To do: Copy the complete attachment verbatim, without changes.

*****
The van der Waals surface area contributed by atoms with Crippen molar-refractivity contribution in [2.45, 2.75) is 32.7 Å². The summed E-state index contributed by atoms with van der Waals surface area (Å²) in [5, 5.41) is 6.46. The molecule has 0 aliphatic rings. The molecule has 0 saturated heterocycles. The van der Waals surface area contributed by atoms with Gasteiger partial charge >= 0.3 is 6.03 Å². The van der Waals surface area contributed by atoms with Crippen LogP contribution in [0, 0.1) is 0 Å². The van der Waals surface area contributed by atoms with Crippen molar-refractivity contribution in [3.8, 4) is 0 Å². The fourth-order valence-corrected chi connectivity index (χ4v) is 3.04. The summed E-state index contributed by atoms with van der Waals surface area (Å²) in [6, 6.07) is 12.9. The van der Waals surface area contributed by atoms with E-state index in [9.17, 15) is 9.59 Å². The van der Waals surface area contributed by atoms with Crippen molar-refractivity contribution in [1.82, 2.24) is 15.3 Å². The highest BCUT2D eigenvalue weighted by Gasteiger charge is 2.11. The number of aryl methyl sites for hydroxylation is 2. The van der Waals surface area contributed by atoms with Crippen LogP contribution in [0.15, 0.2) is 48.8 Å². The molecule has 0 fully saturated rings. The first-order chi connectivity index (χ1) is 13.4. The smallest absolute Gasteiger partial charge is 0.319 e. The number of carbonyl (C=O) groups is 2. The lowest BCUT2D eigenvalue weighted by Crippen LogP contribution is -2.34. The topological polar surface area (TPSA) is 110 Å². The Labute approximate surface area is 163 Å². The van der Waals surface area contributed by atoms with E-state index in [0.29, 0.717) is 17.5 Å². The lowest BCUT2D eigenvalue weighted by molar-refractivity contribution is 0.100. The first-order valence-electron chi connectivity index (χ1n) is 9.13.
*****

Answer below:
The van der Waals surface area contributed by atoms with Crippen molar-refractivity contribution in [2.45, 2.75) is 32.7 Å². The summed E-state index contributed by atoms with van der Waals surface area (Å²) in [5, 5.41) is 6.46. The molecule has 0 aliphatic rings. The molecule has 0 saturated heterocycles. The van der Waals surface area contributed by atoms with Gasteiger partial charge >= 0.3 is 6.03 Å². The van der Waals surface area contributed by atoms with Crippen LogP contribution in [0, 0.1) is 0 Å². The van der Waals surface area contributed by atoms with Crippen molar-refractivity contribution in [3.8, 4) is 0 Å². The fourth-order valence-corrected chi connectivity index (χ4v) is 3.04. The summed E-state index contributed by atoms with van der Waals surface area (Å²) in [6, 6.07) is 12.9. The van der Waals surface area contributed by atoms with E-state index in [9.17, 15) is 9.59 Å². The van der Waals surface area contributed by atoms with Crippen molar-refractivity contribution in [1.82, 2.24) is 15.3 Å². The highest BCUT2D eigenvalue weighted by Gasteiger charge is 2.11. The number of aryl methyl sites for hydroxylation is 2. The van der Waals surface area contributed by atoms with Crippen LogP contribution in [0.15, 0.2) is 48.8 Å². The molecule has 0 fully saturated rings. The first-order chi connectivity index (χ1) is 13.4. The smallest absolute Gasteiger partial charge is 0.319 e. The number of carbonyl (C=O) groups is 2. The lowest BCUT2D eigenvalue weighted by Crippen LogP contribution is -2.34. The topological polar surface area (TPSA) is 110 Å². The Labute approximate surface area is 163 Å². The van der Waals surface area contributed by atoms with E-state index in [0.29, 0.717) is 17.5 Å². The lowest BCUT2D eigenvalue weighted by molar-refractivity contribution is 0.100. The first-order valence-electron chi connectivity index (χ1n) is 9.13.